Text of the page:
Villanova University
Department of Philosophy
PhD, 2016
Villanova, Pennsylvania, United States of America
  •  20
    Beginning AI Phenomenology
    Journal of Speculative Philosophy 38 (1): 62-82. 2024.
    ABSTRACT This dialogue with GPT-3 took place in November 2022, several weeks before ChatGPT was released to the public. The article’s aim is to find out whether natural language processors can participate in phenomenology at some level by asking about its basic concepts. In the discussion, the dialogue covers questions about phenomenology’s definition and distinction from other subbranches like metaphysics and epistemology. The dialogue discusses the nature of Kermit’s environment and self-conce…Read more
  •  36
    The State of Example: Sovereignty and Bare Speech in Plato's Laws
    Journal of Speculative Philosophy 34 (3): 407-423. 2020.
    In Giorgio Agamben's Homo Sacer project, he gives an archaeology of Western political power from ancient Rome up through Carl Schmitt's model of "exceptional sovereignty," where the sovereign is "he who decides on the exception."1 Agamben takes Schmitt's thesis further, arguing that, in modern biopolitics, the "sovereign is he who decides on the value or the nonvalue of life as such," and therefore, on life and death in the state.2 Although this model also appears in Foucault's work, Penelope De…Read more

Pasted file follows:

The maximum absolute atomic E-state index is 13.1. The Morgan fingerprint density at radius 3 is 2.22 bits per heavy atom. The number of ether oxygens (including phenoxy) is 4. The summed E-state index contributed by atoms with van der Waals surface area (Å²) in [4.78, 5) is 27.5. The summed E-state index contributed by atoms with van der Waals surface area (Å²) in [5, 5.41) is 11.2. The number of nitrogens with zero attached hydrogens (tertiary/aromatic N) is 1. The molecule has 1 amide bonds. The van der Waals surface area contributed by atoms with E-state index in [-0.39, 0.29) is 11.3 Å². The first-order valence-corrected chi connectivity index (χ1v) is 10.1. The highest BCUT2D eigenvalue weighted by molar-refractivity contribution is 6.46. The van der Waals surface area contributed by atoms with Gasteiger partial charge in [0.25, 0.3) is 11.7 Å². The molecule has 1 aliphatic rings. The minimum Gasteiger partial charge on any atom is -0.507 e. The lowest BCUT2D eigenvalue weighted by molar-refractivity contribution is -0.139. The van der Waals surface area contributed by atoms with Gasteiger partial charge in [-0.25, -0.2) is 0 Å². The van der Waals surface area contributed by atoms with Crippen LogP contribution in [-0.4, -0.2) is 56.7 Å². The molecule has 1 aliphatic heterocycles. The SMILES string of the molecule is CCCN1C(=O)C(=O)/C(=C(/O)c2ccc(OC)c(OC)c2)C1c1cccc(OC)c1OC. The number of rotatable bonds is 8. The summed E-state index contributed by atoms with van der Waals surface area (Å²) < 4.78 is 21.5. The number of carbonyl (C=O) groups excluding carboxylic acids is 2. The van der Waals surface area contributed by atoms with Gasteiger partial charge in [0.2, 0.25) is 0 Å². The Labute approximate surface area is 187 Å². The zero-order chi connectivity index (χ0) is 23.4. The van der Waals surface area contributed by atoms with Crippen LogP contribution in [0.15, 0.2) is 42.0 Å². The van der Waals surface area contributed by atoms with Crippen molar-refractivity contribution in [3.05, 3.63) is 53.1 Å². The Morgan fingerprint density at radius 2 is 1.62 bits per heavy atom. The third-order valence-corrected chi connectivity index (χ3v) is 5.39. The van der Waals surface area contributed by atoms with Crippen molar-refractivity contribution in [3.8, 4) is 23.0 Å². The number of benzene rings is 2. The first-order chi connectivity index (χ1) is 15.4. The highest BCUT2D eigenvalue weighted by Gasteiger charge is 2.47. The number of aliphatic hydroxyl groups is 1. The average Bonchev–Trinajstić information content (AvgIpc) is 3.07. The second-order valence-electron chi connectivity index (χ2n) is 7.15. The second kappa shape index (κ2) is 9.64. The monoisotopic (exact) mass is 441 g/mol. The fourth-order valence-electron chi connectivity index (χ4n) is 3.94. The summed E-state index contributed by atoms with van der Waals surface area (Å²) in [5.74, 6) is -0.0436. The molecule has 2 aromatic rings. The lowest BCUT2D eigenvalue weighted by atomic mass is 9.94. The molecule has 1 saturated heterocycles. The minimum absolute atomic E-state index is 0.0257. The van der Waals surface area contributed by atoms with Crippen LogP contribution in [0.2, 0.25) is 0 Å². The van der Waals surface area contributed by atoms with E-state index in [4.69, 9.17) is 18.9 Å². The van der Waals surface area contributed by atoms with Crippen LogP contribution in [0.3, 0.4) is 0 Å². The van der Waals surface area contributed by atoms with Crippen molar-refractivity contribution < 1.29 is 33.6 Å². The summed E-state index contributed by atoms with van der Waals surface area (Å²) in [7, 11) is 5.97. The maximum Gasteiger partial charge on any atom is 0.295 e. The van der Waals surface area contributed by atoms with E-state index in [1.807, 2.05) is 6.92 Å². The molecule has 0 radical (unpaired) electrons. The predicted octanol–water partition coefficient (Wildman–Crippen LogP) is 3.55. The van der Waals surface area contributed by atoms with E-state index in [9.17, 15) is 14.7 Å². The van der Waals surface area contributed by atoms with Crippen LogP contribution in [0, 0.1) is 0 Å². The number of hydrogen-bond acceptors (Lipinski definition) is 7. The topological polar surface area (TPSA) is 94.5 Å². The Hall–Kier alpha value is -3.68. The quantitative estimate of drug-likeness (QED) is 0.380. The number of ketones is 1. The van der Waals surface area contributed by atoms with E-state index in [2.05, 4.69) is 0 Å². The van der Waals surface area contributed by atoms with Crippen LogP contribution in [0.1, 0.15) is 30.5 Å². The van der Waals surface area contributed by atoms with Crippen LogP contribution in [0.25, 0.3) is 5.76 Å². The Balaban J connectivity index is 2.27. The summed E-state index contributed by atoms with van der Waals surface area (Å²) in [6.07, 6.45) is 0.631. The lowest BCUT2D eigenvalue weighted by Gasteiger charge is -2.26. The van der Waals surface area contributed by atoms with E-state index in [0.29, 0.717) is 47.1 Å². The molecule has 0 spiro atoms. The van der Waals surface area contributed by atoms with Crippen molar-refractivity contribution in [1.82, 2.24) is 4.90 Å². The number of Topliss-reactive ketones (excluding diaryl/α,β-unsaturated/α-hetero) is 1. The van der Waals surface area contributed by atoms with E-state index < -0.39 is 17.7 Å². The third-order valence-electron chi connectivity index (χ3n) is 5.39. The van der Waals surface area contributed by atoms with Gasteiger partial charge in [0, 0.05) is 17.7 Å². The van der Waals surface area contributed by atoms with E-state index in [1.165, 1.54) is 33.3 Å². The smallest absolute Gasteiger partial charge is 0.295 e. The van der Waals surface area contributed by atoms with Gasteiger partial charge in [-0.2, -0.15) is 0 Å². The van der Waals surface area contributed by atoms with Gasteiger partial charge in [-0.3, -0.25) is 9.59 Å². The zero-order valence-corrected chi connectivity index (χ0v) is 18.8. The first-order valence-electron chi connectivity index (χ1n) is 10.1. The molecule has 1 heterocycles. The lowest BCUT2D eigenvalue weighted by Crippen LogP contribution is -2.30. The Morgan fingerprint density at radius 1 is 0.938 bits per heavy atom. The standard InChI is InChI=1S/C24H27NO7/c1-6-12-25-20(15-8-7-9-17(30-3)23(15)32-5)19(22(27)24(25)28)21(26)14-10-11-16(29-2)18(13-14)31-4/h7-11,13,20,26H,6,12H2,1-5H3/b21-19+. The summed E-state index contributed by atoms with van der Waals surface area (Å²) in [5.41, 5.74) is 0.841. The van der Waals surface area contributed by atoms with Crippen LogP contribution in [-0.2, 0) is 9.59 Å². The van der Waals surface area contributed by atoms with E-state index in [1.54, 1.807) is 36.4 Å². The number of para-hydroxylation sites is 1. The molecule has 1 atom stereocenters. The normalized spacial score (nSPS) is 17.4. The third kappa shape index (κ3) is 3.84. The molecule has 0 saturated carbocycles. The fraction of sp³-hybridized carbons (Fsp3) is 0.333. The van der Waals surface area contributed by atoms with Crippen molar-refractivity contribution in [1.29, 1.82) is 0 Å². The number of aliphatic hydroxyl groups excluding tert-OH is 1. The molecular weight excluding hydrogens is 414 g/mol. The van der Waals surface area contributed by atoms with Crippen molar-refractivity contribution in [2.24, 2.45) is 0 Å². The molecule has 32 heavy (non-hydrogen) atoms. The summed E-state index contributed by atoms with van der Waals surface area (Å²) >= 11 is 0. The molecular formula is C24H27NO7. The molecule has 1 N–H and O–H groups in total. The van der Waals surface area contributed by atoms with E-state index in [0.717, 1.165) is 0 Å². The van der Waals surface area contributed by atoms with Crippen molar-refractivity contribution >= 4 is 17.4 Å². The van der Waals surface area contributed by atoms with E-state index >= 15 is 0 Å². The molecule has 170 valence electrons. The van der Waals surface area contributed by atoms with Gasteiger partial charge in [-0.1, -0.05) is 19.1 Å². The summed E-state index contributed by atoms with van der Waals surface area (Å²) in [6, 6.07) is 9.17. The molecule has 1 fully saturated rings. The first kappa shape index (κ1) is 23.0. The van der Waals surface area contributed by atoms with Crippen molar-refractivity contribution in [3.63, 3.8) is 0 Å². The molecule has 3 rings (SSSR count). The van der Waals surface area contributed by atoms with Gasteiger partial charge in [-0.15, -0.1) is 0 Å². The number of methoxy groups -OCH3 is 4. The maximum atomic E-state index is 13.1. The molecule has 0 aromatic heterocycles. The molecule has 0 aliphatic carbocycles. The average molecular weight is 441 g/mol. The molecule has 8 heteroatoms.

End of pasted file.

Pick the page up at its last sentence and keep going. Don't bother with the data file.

•  48
    I Nomi Degli Dei: A Reconsideration of Agamben’s Oath Complex
    Law and Critique 31 (1): 73-92. 2020.
    This essay offers an exegesis and critique of the moment of community formation in Agamben’s Homo Sacer Project. In The Sacrament of Language, Agamben searches for the site of a non-sovereign community founded upon the oath [horkos, sacramentum]: an ancient institution of language that produces and guarantees the connection between speech and the order of things by calling the god as a witness to the speaker’s fidelity. I argue that Agamben’s account ultimately falls short of subverting sovereig…Read more
  •  10
    Spaces of the Self
    Philosophy Today 61 (1): 189-210. 2017.
    This article argues that the works of Michel Foucault and Erving Goffman are complementary, specifically in their analyses of disciplinary power. This analysis would be what Foucault calls a ‘micro-physics’ of power. Micro-physics is an important concept even in Foucault’s later lectures, but it remains a sub-discipline of genealogy Foucault himself never pursues. Goffman’s works, which rely upon notions of social performance, personal spaces, and the construction of the self through these, fulf…Read more